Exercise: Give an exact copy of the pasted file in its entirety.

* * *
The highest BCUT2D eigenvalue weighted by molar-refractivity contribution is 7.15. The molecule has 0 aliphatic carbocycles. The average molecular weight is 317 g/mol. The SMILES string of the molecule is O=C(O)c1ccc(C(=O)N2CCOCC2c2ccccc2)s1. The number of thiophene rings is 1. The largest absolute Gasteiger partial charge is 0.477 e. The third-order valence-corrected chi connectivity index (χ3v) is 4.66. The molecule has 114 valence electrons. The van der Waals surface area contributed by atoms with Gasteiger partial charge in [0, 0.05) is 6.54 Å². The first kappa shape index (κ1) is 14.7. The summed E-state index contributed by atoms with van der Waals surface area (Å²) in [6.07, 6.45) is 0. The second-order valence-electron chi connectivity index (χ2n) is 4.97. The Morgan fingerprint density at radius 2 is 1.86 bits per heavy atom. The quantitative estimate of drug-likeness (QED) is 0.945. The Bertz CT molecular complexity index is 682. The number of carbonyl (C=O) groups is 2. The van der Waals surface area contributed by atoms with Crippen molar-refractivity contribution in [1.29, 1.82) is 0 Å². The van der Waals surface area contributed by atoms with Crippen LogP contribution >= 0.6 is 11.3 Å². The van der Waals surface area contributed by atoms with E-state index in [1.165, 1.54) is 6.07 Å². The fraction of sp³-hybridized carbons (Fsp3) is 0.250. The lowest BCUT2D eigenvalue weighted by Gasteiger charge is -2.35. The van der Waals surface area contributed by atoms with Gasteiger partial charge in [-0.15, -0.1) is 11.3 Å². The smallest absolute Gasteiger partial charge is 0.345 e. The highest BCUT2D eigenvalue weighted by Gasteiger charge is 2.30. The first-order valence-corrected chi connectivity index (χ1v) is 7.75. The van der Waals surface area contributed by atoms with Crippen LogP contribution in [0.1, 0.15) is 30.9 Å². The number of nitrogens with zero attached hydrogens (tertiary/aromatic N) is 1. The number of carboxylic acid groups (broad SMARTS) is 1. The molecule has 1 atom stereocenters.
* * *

The highest BCUT2D eigenvalue weighted by molar-refractivity contribution is 7.15. The molecule has 0 aliphatic carbocycles. The average molecular weight is 317 g/mol. The SMILES string of the molecule is O=C(O)c1ccc(C(=O)N2CCOCC2c2ccccc2)s1. The number of thiophene rings is 1. The largest absolute Gasteiger partial charge is 0.477 e. The third-order valence-corrected chi connectivity index (χ3v) is 4.66. The molecule has 114 valence electrons. The van der Waals surface area contributed by atoms with Gasteiger partial charge in [0, 0.05) is 6.54 Å². The first kappa shape index (κ1) is 14.7. The summed E-state index contributed by atoms with van der Waals surface area (Å²) in [6.07, 6.45) is 0. The second-order valence-electron chi connectivity index (χ2n) is 4.97. The Morgan fingerprint density at radius 2 is 1.86 bits per heavy atom. The quantitative estimate of drug-likeness (QED) is 0.945. The Bertz CT molecular complexity index is 682. The number of carbonyl (C=O) groups is 2. The van der Waals surface area contributed by atoms with Crippen molar-refractivity contribution in [1.29, 1.82) is 0 Å². The van der Waals surface area contributed by atoms with Crippen LogP contribution >= 0.6 is 11.3 Å². The van der Waals surface area contributed by atoms with E-state index in [1.165, 1.54) is 6.07 Å². The fraction of sp³-hybridized carbons (Fsp3) is 0.250. The lowest BCUT2D eigenvalue weighted by Gasteiger charge is -2.35. The van der Waals surface area contributed by atoms with Gasteiger partial charge in [-0.15, -0.1) is 11.3 Å². The smallest absolute Gasteiger partial charge is 0.345 e. The highest BCUT2D eigenvalue weighted by Gasteiger charge is 2.30. The first-order valence-corrected chi connectivity index (χ1v) is 7.75. The van der Waals surface area contributed by atoms with Crippen LogP contribution in [0.1, 0.15) is 30.9 Å². The number of nitrogens with zero attached hydrogens (tertiary/aromatic N) is 1. The number of carboxylic acid groups (broad SMARTS) is 1. The molecule has 1 atom stereocenters.